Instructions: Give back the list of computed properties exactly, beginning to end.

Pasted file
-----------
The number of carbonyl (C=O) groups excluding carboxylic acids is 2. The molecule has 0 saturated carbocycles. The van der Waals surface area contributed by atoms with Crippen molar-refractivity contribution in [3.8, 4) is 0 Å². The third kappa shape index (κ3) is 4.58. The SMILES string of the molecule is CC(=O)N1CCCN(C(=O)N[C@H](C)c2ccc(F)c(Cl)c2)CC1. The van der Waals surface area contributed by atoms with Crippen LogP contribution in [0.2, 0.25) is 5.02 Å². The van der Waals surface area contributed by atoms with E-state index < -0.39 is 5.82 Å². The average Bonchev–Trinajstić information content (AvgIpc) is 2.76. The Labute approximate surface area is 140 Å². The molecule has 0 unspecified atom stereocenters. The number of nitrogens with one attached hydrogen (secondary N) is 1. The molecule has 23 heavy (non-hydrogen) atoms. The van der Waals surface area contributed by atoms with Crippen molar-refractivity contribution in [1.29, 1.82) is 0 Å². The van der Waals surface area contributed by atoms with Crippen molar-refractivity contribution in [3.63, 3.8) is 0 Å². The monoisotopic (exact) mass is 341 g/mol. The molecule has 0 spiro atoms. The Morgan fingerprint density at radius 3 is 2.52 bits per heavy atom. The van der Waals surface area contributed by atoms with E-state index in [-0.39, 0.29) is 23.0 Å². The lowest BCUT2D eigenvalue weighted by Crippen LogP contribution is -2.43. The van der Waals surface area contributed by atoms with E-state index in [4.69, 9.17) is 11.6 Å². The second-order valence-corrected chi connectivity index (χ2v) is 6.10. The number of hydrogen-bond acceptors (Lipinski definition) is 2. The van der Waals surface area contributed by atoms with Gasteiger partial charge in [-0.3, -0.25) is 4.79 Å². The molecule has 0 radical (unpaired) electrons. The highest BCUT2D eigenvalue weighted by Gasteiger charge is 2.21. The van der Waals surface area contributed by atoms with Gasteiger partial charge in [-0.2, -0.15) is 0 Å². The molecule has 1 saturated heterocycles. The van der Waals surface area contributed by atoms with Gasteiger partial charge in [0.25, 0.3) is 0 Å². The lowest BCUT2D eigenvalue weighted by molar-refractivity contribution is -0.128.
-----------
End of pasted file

The number of carbonyl (C=O) groups excluding carboxylic acids is 2. The molecule has 0 saturated carbocycles. The van der Waals surface area contributed by atoms with Crippen molar-refractivity contribution in [3.8, 4) is 0 Å². The third kappa shape index (κ3) is 4.58. The SMILES string of the molecule is CC(=O)N1CCCN(C(=O)N[C@H](C)c2ccc(F)c(Cl)c2)CC1. The van der Waals surface area contributed by atoms with Crippen LogP contribution in [0.2, 0.25) is 5.02 Å². The van der Waals surface area contributed by atoms with E-state index < -0.39 is 5.82 Å². The average Bonchev–Trinajstić information content (AvgIpc) is 2.76. The Labute approximate surface area is 140 Å². The molecule has 0 unspecified atom stereocenters. The number of nitrogens with one attached hydrogen (secondary N) is 1. The molecule has 23 heavy (non-hydrogen) atoms. The van der Waals surface area contributed by atoms with Crippen molar-refractivity contribution in [1.29, 1.82) is 0 Å². The van der Waals surface area contributed by atoms with Crippen molar-refractivity contribution in [3.63, 3.8) is 0 Å². The monoisotopic (exact) mass is 341 g/mol. The molecule has 0 spiro atoms. The Morgan fingerprint density at radius 3 is 2.52 bits per heavy atom. The van der Waals surface area contributed by atoms with E-state index in [-0.39, 0.29) is 23.0 Å². The lowest BCUT2D eigenvalue weighted by Crippen LogP contribution is -2.43. The van der Waals surface area contributed by atoms with E-state index in [4.69, 9.17) is 11.6 Å². The second-order valence-corrected chi connectivity index (χ2v) is 6.10. The number of hydrogen-bond acceptors (Lipinski definition) is 2. The van der Waals surface area contributed by atoms with Gasteiger partial charge in [-0.3, -0.25) is 4.79 Å². The molecule has 0 radical (unpaired) electrons. The highest BCUT2D eigenvalue weighted by Gasteiger charge is 2.21. The van der Waals surface area contributed by atoms with Gasteiger partial charge in [-0.2, -0.15) is 0 Å². The molecule has 1 saturated heterocycles. The van der Waals surface area contributed by atoms with Gasteiger partial charge in [0.25, 0.3) is 0 Å². The lowest BCUT2D eigenvalue weighted by molar-refractivity contribution is -0.128.